Encoding on the Internet
4: Latin 1 (ISO-8859-1)
The Latin-1 Internet Standard
"Latin 1" or ISO-8859-1 was the standard 8-bit
encoding for Western European languages on the Internet until the advent of Unicode. The names comes
- "Latin" – For the Latin or Roman alphabet which is
what English and other Western European languages use
- I.S.O. – International Organization for Standardization (Geneva),
- 8859 – Designating encoding standards (as opposed to camera speeds
or other standards)
- 1 – The first encoding standard registered at the ISO
Charts of Latin 1 are available at:
NOTE: Some Web sites displaying encoding charts mistakenly refer to the entire Latin-1 character set as "ASCII" because characters #0-127 of Latin 1 are the same ASCII. However, characters #128-255 with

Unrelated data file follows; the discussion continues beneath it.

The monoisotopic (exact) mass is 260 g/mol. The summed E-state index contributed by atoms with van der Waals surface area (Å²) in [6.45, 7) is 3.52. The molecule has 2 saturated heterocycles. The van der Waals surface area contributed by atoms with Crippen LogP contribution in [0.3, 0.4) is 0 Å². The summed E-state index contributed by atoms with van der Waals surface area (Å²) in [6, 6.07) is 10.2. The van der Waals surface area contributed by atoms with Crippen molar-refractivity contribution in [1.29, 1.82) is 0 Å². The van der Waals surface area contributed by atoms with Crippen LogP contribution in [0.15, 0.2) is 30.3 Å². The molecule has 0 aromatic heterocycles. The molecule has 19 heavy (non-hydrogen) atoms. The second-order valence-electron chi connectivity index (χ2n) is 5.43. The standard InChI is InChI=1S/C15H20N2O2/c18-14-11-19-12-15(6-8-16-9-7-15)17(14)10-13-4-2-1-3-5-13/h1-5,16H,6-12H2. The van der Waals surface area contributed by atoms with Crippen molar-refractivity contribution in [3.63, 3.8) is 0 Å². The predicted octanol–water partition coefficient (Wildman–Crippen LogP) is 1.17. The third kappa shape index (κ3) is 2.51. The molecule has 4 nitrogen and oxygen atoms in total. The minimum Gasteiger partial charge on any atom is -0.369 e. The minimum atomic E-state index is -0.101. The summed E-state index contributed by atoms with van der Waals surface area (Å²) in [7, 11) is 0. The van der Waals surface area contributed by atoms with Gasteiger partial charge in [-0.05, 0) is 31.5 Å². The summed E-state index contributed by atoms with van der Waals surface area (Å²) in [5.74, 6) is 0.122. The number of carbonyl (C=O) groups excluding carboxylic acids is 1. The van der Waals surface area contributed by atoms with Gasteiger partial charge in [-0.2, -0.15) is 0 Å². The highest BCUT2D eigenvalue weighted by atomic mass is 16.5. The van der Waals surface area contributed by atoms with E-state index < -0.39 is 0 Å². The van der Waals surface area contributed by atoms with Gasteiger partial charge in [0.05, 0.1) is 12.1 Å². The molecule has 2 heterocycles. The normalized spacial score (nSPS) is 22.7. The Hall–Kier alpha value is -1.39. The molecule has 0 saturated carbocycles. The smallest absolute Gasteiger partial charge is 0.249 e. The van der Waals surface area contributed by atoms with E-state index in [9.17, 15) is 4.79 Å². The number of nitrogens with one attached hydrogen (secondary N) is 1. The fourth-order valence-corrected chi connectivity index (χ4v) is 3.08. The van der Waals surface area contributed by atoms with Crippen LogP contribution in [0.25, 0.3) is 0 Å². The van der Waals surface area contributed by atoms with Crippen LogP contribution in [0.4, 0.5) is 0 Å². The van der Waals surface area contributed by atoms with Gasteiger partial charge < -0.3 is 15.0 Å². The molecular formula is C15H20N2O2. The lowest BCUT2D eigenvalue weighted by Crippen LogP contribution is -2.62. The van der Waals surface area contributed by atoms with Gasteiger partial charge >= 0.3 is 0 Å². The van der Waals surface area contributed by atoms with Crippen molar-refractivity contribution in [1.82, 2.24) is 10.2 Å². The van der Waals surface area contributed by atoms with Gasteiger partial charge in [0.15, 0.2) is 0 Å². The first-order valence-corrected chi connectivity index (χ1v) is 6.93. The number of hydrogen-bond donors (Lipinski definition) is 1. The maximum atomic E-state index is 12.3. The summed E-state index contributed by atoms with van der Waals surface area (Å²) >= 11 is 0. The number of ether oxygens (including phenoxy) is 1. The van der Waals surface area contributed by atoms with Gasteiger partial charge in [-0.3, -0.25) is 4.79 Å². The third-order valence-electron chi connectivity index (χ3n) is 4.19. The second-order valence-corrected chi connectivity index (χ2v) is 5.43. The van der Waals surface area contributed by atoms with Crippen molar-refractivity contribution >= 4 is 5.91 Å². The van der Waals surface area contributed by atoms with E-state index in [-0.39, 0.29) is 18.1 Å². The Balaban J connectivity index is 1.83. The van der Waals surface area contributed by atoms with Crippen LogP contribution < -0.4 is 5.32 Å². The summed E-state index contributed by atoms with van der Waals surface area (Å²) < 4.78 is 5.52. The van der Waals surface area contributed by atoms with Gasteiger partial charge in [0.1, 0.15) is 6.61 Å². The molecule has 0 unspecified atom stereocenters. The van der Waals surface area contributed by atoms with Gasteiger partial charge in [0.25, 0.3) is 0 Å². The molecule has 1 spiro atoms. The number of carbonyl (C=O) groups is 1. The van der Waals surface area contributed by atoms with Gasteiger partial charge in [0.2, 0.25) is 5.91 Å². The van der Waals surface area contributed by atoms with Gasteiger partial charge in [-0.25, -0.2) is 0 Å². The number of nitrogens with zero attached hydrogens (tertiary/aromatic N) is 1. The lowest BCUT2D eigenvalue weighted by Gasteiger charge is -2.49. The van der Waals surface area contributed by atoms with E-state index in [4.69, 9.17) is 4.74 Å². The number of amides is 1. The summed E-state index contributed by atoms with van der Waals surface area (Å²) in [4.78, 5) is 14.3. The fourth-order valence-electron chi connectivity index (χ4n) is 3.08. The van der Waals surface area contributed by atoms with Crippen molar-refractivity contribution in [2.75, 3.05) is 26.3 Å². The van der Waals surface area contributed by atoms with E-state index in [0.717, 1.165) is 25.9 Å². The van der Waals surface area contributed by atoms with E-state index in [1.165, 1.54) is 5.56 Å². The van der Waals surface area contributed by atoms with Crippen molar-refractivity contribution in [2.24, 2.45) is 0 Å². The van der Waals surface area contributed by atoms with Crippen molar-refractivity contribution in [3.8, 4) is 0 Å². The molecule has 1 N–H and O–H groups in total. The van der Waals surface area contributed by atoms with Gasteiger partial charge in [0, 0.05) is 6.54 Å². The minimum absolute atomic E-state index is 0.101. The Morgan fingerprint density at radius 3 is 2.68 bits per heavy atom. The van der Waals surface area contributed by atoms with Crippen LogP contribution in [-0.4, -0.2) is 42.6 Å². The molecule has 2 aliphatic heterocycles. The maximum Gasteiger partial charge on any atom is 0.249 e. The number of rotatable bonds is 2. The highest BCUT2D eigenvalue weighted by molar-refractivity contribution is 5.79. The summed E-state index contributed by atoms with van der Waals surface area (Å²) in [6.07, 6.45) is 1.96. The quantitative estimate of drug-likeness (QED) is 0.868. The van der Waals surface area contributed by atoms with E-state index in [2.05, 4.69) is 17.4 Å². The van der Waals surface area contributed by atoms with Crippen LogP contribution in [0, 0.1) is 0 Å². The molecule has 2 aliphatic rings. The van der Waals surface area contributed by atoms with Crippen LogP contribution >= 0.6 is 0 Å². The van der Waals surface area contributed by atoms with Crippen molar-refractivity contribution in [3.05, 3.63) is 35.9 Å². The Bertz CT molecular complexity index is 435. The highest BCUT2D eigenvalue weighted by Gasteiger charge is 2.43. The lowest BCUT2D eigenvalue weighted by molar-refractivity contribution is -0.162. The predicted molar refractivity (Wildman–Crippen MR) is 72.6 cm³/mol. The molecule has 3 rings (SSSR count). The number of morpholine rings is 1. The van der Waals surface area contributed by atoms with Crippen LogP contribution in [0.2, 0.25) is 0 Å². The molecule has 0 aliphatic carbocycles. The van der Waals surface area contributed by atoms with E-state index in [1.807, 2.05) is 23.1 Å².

all the accented letters are NOT in ASCII. If you open an ASCII text
file, accented letters are generally missing.
Windows-1252 (ANSI) vs. Latin 1
In the past, Windows computers in the U.S. were based on Windows-1252 encoding (also known as CP-1252 and ANSI) encoding standard. The Windows-1252 encoding system is almost (but not quite) identical to Latin 1.
Specifically Windows-1252 character numbers #128-159 do not exist in Latin 1. There are other differences as well. Some entitiy codes (e.g. ) for the euro (€) sign were actually referring to Window-1252 code points.
Note: The Unicode point for the euro (€) sign is 8364 (U+20AC)
Modern Windows technology is based on Unicode, but some older components and software may incorporate Windows-1252 encoding. It is also the case that some people use Latin-1/ISO-8859-1 as exact synonyms which is not correct.